[ 1 ] The
spark for this rhyme came from the very silly remark carried on the news, in
which former Chief of Staff and Secretary of State Colin Powell opined,
"Americans do want to pay taxes for services," and "Americans are looking
for more government in their lives, not less." (source, ABC) One notes that
the statement is not presented in the first person singular -- "I" -- but in
the collective -- "Americans." In this as with all categorical statements
about any group of people as diverse as a national population, there is a
lie. Some Americans feel this way, as apparently does Mr. Powell. Others
obviously do not, as rebuttals to his statement were swift and noisy. The
philosopher Gilbert Ryle would remind us that this is an "error of category"
at the minimum. Powell, a private citizen, does not and cannot speak for
"Americans" any more than can I. I refrain, but know that others leap to
speak for me -- even when they are incorrect or lying outright.
to my remarks only this. One is watching the same dialogue in other nations,
as I write this in Germany, or correspond with my friends in Great Britain.
What seems assured is that taxes -- and public debt, which is horribly and
sadly taxation of the future marketed and spent today -- will not always and
ever raise. But when they do, those proposing them will likely believe they
will be exempt, while "others" will pay. For this the very wise Frenchman,
Frédéric Bastiat (1801-1850) who was a classical liberal theorist and
political economist, observed, "Government is the great fiction, through
which everybody endeavors to live at the expense of everybody else." From
his perspective, the out-spoken Mr. Powell seems remarkably like a man
retired from decades of "public" service and receiving "public monies" far
greater than the average American. From that financial advantage and social
vantage, it seems he does not speak for, as he put it in his very silly
assertion, "Americans." Some, but not many, I reckon.
sheer stupidity of this funding of government by borrowing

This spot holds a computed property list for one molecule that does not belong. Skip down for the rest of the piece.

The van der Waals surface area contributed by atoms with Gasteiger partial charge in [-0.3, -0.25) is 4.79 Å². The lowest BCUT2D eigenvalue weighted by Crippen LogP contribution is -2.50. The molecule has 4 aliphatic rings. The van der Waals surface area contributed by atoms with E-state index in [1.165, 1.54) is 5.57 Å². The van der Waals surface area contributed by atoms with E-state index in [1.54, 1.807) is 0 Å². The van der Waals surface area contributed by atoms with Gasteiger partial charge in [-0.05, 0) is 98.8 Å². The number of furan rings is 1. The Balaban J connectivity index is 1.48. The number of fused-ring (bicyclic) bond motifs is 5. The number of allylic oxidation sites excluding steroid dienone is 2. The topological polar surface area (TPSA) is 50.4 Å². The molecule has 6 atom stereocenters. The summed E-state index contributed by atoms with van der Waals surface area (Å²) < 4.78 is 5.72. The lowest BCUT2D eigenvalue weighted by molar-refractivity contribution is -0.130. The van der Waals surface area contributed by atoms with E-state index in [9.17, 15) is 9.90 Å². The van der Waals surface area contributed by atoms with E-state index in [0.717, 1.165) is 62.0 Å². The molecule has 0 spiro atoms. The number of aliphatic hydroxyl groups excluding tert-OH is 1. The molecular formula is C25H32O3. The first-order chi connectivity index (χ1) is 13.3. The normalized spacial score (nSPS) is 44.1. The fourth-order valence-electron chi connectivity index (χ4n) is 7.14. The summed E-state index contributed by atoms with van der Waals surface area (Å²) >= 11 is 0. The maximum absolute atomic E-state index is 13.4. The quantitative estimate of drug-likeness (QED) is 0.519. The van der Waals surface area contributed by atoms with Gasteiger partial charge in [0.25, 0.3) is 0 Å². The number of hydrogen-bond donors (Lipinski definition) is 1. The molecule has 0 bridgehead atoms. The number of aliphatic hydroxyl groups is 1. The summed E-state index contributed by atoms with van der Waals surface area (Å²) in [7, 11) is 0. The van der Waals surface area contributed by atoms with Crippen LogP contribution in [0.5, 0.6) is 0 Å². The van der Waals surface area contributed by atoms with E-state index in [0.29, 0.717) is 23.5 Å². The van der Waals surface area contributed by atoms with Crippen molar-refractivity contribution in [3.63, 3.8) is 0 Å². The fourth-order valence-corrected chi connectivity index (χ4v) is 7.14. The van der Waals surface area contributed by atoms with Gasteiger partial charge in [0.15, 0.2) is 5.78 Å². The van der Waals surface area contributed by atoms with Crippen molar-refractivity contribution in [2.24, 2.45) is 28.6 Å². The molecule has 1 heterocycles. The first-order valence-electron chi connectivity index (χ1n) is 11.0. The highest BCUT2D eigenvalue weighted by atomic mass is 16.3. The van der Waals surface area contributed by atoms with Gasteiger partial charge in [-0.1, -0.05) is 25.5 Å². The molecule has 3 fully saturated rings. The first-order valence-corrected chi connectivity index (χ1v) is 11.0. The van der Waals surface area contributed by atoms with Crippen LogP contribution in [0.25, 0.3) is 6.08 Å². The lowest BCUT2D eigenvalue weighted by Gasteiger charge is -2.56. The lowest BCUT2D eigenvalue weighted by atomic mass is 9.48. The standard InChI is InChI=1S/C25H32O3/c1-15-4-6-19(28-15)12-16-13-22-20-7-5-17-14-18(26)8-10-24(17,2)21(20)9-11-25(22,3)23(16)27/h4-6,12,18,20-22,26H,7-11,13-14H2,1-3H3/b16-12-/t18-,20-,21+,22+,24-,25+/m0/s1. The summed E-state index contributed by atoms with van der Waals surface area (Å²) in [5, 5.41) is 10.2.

from next generations and then assigning them to pay off the debt is
horrible. But how horrible is it? I set this rhyme in 2009. At the end of
2011 -- mere years later -- the debt clock has changed from over $6.46
trillion to $14 trillion -- more than double that amount. There is no
rational or even sane explanation for this. excepting that government has
become irresponsible in the extreme, all the while its politicians are
campaigning for elections as being intelligent, reasonable and responsible
adults. Irrespective of political party or ideology, there is no explanation
or excuse. Fools is the best description I can manage for all the parties
and the Federal Reserve.
Lest this seem a diatribe aimed squarely at the United States government
alone, it is an accusation laid to all the governments, for the current
"crisis" is not ultimately about banks and solvency in the private sector,
but about government debt which will not be repaid to the private sector
which has made loans to government, but rather abrogated in the future.
Over 17 trillion and growing. Were this being
done by a private sector entity, it would be called far more
than irresponsible, likely a Ponzi scheme of enormous
proportion, and -- well -- illegal. but governments define the
word, "legal" and they are letting themselves off the hook.
Simple mathematics will not be so forgiving.